Almost immediately after becoming a Faerie the consequences of giving up her human life pop up, as Brigid’s best friend gives birth and Brigid has to sneak off to see the baby, which leads to more trouble for the Faeries that Brigid and the kids have to solve. The film never really brings up what happens after the events of the movie, where Brigid’s friends and family haven’t seen her for ages and are left wondering where she is, and Brigid can’t even reveal herself because Faeries in this universe are invisible to humans unless you know how to look for them. It’s an understandably sad thing to think about, which is why it’s so odd that the film didn’t give themselves an out like making Brigid a friendless orphan, like I suggested earlier. Is it original? No definitely not, but at least you don’t question Brigid’s decision to stay in Faerieland.

I should give some mention to the visuals of this film, as it’s how it came up on my radar. I had heard this film described as awful looking, but it’s more that this film’s visuals are a tad disjointed. The characters are traditionally animated in a more realistic style, which I think was a bit tough for the animators at times (There’s more than a few scenes of characters with faces that feel a bit ‘off’). There’s a few instances of the characters becoming CGI for specific shots, mostly when they’re being flown around by the Faeries, and the CGI models are pretty rough (Though credit to the movie makers, they knew it was best to keep the CGI characters far from the camera, so while it’s still not great looking it could’ve been a lot worse).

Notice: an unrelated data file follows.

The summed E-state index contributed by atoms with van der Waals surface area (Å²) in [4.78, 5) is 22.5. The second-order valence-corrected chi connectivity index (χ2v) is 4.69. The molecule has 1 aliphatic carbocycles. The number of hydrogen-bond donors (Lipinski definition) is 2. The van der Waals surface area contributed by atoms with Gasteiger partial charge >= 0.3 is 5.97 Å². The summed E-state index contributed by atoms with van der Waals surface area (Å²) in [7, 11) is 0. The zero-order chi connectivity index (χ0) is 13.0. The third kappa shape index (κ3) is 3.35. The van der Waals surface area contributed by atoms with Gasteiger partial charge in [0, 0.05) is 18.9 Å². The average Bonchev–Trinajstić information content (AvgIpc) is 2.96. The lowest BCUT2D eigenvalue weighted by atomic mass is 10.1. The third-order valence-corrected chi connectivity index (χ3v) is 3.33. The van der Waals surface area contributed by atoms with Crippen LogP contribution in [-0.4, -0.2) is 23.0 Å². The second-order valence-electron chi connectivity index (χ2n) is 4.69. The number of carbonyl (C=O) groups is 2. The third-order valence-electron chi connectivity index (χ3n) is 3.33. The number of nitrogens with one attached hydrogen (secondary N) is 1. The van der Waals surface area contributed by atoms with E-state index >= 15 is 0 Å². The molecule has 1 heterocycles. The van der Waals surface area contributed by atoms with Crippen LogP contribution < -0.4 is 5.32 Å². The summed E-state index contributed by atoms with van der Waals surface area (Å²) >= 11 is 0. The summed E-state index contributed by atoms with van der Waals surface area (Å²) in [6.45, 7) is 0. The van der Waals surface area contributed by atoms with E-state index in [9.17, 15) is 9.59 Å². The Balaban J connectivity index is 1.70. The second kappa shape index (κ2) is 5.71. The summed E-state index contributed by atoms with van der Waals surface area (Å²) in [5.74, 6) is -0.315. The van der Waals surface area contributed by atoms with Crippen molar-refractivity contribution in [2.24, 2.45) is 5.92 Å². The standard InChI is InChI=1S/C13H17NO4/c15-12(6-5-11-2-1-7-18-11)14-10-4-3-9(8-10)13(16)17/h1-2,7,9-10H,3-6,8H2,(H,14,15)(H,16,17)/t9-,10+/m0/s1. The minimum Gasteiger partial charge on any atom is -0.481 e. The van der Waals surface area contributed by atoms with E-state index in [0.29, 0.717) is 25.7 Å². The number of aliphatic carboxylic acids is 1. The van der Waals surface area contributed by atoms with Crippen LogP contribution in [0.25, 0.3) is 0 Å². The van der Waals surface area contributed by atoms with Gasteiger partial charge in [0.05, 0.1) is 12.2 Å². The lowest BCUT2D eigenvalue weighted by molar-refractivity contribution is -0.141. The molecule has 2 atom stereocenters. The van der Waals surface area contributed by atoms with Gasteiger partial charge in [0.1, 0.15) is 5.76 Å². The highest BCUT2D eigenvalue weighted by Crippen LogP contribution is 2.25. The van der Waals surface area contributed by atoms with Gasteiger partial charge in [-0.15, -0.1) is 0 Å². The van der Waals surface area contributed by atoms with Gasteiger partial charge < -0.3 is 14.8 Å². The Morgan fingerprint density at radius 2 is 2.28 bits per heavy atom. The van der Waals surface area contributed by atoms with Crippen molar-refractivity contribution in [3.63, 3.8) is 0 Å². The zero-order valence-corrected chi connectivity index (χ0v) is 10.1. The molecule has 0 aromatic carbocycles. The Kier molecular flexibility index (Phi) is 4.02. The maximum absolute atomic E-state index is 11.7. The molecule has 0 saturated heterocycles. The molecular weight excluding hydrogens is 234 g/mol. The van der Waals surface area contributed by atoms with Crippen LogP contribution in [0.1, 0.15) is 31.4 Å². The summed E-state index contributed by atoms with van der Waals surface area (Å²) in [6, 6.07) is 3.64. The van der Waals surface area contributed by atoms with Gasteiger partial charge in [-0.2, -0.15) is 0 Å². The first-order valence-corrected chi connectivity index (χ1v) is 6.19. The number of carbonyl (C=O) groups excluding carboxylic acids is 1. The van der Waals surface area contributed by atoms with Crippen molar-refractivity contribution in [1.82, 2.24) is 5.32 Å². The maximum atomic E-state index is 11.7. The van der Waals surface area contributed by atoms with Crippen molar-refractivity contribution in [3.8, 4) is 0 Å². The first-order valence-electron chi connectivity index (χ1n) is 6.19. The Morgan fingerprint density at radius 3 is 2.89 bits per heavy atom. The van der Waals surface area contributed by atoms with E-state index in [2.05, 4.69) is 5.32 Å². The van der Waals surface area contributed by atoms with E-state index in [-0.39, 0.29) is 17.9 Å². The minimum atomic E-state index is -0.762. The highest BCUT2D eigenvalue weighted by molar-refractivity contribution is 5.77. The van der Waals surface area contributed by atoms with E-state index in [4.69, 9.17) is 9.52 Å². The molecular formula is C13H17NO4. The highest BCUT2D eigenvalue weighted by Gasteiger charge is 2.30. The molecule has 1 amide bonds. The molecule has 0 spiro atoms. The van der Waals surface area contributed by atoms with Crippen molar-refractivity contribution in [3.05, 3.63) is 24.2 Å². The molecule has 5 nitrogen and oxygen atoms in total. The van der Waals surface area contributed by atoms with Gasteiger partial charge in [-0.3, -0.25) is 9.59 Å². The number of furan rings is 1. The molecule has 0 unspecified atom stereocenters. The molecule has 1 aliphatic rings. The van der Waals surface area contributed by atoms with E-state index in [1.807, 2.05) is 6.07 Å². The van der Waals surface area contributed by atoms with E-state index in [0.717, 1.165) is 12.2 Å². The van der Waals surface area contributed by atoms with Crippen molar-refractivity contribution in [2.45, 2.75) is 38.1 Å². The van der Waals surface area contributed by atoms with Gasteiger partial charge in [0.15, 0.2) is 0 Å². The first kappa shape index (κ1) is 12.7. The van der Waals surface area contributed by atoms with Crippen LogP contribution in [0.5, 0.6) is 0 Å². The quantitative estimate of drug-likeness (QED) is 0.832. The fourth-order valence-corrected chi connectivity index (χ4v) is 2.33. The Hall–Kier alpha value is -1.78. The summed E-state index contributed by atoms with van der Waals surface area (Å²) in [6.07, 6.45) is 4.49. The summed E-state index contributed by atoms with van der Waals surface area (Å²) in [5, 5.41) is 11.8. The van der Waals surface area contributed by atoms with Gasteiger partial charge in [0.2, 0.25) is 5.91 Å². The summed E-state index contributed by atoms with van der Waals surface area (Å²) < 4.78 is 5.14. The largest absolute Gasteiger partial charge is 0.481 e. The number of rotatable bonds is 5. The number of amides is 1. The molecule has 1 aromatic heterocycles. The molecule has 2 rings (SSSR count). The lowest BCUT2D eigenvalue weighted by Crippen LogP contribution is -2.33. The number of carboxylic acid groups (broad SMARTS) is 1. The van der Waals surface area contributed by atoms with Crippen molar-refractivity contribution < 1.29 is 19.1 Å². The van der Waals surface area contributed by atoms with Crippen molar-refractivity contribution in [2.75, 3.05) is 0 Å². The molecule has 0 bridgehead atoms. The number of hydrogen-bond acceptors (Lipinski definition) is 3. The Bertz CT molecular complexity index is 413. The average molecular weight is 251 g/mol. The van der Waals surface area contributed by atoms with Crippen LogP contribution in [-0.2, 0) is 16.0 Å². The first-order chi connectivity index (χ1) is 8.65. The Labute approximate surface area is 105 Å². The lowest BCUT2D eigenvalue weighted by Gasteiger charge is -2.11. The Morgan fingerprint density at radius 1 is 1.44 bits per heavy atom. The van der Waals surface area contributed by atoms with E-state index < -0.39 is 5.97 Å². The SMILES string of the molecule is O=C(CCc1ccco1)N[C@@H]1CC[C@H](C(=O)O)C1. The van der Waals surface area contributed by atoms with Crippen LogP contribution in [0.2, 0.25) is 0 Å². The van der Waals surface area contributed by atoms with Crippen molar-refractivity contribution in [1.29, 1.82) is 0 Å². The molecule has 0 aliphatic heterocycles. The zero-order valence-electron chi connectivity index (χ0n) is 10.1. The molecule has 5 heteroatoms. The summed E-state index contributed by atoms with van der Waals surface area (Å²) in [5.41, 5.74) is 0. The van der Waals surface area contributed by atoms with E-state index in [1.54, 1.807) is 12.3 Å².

The backgrounds are a mix of 2D paintings, CGI scenes, and miniature sets. The character’s aren’t really blended into the CGI and miniature environments, which is a shame because the miniature sets in particular are really adorable. They’re used in the Faerieland locations so there’s tons of whimsical, earthy detail, and it made me wish that the rest of the film was stop motion animated because I’d love to see more. Maybe something like James and the Giant Peach, where it’s a mix of live action for the human world and stop motion animation for the Fantasy world? There’s definitely no way it’d fit within this productions budget, so that’s more me daydreaming about what this film could’ve been.

While I did enjoy this film a bit, the pace of the film is a bit slow, so I’m not sure how well it’d go over for a high-energy movie night. This won’t be the highlight of the evening, that’s for sure, but if you’re like me and you want a bit of a Faerie fix, this might give you the smallest dose to keep you going while you try and track down a better film.